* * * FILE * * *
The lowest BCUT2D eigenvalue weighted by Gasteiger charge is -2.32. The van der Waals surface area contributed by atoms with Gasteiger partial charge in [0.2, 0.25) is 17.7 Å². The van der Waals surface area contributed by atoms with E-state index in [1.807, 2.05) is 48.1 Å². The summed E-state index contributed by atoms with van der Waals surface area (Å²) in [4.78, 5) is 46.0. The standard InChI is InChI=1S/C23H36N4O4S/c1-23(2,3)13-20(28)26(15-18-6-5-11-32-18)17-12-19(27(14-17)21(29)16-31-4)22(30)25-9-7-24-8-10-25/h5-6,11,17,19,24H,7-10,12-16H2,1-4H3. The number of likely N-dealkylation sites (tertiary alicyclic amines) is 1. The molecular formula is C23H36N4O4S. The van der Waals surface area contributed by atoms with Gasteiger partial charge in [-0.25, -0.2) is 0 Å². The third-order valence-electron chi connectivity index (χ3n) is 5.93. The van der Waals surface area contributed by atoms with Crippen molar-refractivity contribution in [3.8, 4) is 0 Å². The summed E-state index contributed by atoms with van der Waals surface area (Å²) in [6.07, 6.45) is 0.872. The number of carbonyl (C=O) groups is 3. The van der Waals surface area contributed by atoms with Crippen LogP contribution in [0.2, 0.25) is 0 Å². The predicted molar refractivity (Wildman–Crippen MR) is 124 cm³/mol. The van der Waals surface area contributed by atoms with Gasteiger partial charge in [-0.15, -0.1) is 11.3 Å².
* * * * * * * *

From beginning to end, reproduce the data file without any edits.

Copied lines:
The lowest BCUT2D eigenvalue weighted by Gasteiger charge is -2.32. The van der Waals surface area contributed by atoms with Gasteiger partial charge in [0.2, 0.25) is 17.7 Å². The van der Waals surface area contributed by atoms with E-state index in [1.807, 2.05) is 48.1 Å². The summed E-state index contributed by atoms with van der Waals surface area (Å²) in [4.78, 5) is 46.0. The standard InChI is InChI=1S/C23H36N4O4S/c1-23(2,3)13-20(28)26(15-18-6-5-11-32-18)17-12-19(27(14-17)21(29)16-31-4)22(30)25-9-7-24-8-10-25/h5-6,11,17,19,24H,7-10,12-16H2,1-4H3. The number of likely N-dealkylation sites (tertiary alicyclic amines) is 1. The molecular formula is C23H36N4O4S. The van der Waals surface area contributed by atoms with Gasteiger partial charge in [-0.25, -0.2) is 0 Å². The third-order valence-electron chi connectivity index (χ3n) is 5.93. The van der Waals surface area contributed by atoms with Crippen molar-refractivity contribution in [3.8, 4) is 0 Å². The summed E-state index contributed by atoms with van der Waals surface area (Å²) in [6.07, 6.45) is 0.872. The number of carbonyl (C=O) groups is 3. The van der Waals surface area contributed by atoms with Crippen LogP contribution in [0.2, 0.25) is 0 Å². The predicted molar refractivity (Wildman–Crippen MR) is 124 cm³/mol. The van der Waals surface area contributed by atoms with Gasteiger partial charge in [-0.15, -0.1) is 11.3 Å².